Wednesday, 22 November 2017


It was just last December that UNRAVELING MUSICAL MYTHS revealed the news of a newly formed fantastic trio making a 2017 appearance in my hometown of Toronto, Canada.

It would be a once-in-a-lifetime affair (quite literally) for almost everybody involved in planning the production. World renowned reigning diva, the Russian soprano Anna Netrebko, her tenor husband Yusif Eyazov, and the equally renowned baritone – beloved across the globe - Siberian born Dmitri Hvorostovsky would make their anxiously awaited worldwide debut with their aptly named Trio Magnifico – right here on the stage of the country’s Four Seasons Centre for the Performing Arts.

It would also mark Netrebko’s Canadian debut. This "once in a lifetime affair," we opera fans knew, would be especially true for Hvorostovsky – the one-time rapscallion (binging on booze, drugs, and brawls) – turned media sensation following his 1989 win at the Cardiff Singer of the World vocal competition (he beat out the effervescent and immensely talented Bryn Terfel) had only recently revealed to the world a grim diagnosis of brain cancer. After several pullouts from non-related performances, Torontonians were left wondering if the bassy Russian could survive the trip to the bustling metropolis, much less get through what promised to be a demanding and lengthy performance. Speaking honestly, many of us wondered if he would have survived into Spring of 2017 at all.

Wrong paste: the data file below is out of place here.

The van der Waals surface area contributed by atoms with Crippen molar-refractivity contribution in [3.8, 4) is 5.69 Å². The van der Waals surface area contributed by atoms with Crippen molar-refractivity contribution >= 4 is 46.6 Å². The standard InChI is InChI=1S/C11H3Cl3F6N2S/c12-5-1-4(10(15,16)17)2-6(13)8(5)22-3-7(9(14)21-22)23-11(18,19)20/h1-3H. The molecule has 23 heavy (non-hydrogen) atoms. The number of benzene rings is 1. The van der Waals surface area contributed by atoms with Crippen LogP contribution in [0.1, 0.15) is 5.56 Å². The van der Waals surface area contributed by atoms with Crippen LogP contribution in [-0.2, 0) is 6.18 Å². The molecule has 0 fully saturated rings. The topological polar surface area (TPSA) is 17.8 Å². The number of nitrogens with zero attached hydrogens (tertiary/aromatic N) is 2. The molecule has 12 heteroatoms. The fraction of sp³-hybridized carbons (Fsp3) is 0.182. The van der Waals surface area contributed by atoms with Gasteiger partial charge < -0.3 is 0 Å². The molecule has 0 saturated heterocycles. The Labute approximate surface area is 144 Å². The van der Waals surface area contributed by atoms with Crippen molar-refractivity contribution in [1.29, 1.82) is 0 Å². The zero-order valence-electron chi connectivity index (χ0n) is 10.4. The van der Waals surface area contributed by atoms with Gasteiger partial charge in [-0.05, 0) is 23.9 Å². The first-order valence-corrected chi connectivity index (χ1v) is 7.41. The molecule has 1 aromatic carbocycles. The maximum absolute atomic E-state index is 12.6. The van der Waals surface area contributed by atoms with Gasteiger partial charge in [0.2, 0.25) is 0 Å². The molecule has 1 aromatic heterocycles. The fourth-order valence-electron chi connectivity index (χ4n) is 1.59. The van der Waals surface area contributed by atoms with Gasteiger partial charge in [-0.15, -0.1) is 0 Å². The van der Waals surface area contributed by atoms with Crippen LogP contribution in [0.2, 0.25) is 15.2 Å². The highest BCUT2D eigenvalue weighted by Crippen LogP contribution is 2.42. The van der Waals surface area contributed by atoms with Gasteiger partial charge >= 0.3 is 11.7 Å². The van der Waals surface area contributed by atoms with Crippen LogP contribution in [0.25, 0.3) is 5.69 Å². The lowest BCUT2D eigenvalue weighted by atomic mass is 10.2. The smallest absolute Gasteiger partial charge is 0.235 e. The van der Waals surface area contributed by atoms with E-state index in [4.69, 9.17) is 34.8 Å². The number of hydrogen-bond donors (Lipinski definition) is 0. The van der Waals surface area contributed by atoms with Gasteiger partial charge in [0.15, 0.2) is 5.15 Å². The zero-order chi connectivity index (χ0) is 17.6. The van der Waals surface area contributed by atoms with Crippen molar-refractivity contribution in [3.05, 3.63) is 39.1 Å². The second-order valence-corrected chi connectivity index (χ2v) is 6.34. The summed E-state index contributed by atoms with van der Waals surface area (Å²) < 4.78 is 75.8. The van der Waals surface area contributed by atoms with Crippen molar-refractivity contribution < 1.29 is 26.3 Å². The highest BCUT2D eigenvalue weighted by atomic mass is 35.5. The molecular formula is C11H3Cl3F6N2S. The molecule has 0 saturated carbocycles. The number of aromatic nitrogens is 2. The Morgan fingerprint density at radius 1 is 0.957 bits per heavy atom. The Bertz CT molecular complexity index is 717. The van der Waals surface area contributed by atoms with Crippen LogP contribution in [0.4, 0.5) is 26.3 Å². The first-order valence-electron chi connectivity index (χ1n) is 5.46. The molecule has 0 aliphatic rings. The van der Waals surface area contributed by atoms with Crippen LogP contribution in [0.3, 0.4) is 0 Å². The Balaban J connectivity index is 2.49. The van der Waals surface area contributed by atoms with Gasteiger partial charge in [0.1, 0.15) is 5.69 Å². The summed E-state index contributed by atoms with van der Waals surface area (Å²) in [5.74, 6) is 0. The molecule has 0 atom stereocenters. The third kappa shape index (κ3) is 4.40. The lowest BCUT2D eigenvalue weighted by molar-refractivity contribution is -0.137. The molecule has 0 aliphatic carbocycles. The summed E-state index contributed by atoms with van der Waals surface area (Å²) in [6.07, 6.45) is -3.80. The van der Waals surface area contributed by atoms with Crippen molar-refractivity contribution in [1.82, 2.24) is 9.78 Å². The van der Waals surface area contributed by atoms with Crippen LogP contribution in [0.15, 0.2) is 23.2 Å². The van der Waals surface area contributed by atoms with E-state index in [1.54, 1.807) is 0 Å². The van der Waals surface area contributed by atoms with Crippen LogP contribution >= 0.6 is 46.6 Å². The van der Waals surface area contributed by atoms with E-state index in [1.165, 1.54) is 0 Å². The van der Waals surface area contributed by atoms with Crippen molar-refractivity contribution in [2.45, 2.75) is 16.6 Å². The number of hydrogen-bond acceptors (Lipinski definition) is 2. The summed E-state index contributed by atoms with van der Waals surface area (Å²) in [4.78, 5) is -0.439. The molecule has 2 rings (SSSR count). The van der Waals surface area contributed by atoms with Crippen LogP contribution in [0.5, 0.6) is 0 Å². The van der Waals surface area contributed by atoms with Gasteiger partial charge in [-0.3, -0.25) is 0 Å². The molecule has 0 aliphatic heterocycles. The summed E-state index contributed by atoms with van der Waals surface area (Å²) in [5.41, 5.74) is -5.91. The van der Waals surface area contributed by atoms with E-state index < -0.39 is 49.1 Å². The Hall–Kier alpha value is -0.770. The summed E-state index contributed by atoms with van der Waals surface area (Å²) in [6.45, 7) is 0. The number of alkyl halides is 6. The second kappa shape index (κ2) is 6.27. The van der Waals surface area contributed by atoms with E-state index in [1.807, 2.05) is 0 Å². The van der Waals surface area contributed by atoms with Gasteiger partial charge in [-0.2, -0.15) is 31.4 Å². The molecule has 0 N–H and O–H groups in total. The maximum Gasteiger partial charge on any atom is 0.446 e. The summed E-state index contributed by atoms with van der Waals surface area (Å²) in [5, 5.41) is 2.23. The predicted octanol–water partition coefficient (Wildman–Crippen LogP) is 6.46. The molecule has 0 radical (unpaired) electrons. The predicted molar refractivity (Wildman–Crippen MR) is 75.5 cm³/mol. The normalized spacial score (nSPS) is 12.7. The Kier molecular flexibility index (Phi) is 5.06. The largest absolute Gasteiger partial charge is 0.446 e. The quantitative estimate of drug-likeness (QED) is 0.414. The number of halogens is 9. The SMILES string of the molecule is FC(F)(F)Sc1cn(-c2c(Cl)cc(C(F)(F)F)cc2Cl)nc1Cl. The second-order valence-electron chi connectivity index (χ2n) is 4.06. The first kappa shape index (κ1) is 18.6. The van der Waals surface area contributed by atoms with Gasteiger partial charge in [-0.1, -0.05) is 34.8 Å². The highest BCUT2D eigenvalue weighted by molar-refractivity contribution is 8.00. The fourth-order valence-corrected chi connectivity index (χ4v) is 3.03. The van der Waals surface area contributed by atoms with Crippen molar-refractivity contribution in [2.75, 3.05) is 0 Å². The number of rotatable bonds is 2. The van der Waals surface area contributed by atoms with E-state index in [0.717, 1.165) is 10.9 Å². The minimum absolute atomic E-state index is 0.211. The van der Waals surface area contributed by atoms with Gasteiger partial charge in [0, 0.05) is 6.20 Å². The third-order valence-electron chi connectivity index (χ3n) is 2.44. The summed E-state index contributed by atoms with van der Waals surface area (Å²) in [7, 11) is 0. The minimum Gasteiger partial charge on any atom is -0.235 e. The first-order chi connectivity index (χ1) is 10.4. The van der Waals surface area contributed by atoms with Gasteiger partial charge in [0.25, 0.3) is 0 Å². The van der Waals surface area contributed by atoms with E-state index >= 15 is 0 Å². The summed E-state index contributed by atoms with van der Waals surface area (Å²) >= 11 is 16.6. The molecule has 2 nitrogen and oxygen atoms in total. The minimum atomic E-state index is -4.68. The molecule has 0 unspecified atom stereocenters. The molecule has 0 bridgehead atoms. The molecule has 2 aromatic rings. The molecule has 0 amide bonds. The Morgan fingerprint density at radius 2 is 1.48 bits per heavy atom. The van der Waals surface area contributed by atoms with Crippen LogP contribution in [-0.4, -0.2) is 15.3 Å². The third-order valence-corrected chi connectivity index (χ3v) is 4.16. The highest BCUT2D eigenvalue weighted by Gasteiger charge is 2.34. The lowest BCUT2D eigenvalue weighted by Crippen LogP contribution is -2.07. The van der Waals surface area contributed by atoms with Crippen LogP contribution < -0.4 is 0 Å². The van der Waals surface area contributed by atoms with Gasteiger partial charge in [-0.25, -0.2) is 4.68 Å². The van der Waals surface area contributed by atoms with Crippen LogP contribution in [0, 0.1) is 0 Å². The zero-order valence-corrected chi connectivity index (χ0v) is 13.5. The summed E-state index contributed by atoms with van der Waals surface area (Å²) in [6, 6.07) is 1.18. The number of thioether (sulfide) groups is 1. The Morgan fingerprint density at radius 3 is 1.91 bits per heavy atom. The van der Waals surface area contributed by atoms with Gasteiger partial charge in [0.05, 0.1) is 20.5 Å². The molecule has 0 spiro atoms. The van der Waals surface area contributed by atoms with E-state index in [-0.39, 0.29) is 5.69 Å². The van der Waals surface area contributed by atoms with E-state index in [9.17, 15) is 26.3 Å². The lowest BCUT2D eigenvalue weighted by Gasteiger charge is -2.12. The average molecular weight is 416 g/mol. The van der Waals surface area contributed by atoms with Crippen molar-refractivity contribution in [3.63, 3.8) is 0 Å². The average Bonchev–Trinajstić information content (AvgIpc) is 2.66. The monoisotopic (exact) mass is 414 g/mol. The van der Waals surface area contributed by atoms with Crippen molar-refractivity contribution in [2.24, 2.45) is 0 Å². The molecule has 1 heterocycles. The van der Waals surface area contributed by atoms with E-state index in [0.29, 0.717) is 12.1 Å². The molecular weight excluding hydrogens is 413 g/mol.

Hvorostovsky in a separate performance, expertly singing Avant de quitter ces lieux from Charles Gounod’s
adaptation of Faust, Moscow, 2008.

Although officially retiring from the opera stage one year shy of his public announcement of terminal illness, Hvorostovsky promised his fans he would, come rain or shine, undoubtedly be at the premiere in Toronto – and it seemed the former bad boy who once almost gave up on life – embraced his final moments with all of his might.

The April 25th performance went off without a hitch, and we Torontonians, and the Operatic world at large – salute you, Mr. Hvorostovsky – for your bravery and outstanding contribution to the arts; for your talent, and most sincerely, for your dedication to your fans. Your story of triumph overcoming trial and tribulation is truly inspiring, and we thank you for your endurance, fighting that good fight until the very end. Your life story is truly a story worth telling.

View a performance from the historic evening below, with an unrecognizable Hvorostovsky (resembling a young/middle aged Liszt) singing solo: Anton Rubenstein’s The Demon’s aria:

Mr. Hvorostovsky, you will be missed.

May you Rest In Peace.



  1. Classical_Music_Fan25 November 2017 at 07:46

    Guten Morgen meine Freundin.

    Das sind traurige Neuigkeiten. Er war mein Lieblingsbariton!

    1. Guten Abend! Du bist ein hübscher Frühaufsteher!

      Ich habe auch Bariton Dmitri genossen. Dein Verlust tut mir Leid.

      Wir haben das Glück, noch immer Thomas Quastoff (mein absoluter Lieblingsbariton), Bryn Terfel (auch ein persönlicher Favorit) und den großartigen Simon Keenlyside zu haben.

      Haben Sie seinen "Don Giovanni" oder seinen "Il barbiere di Siviglia" gesehen?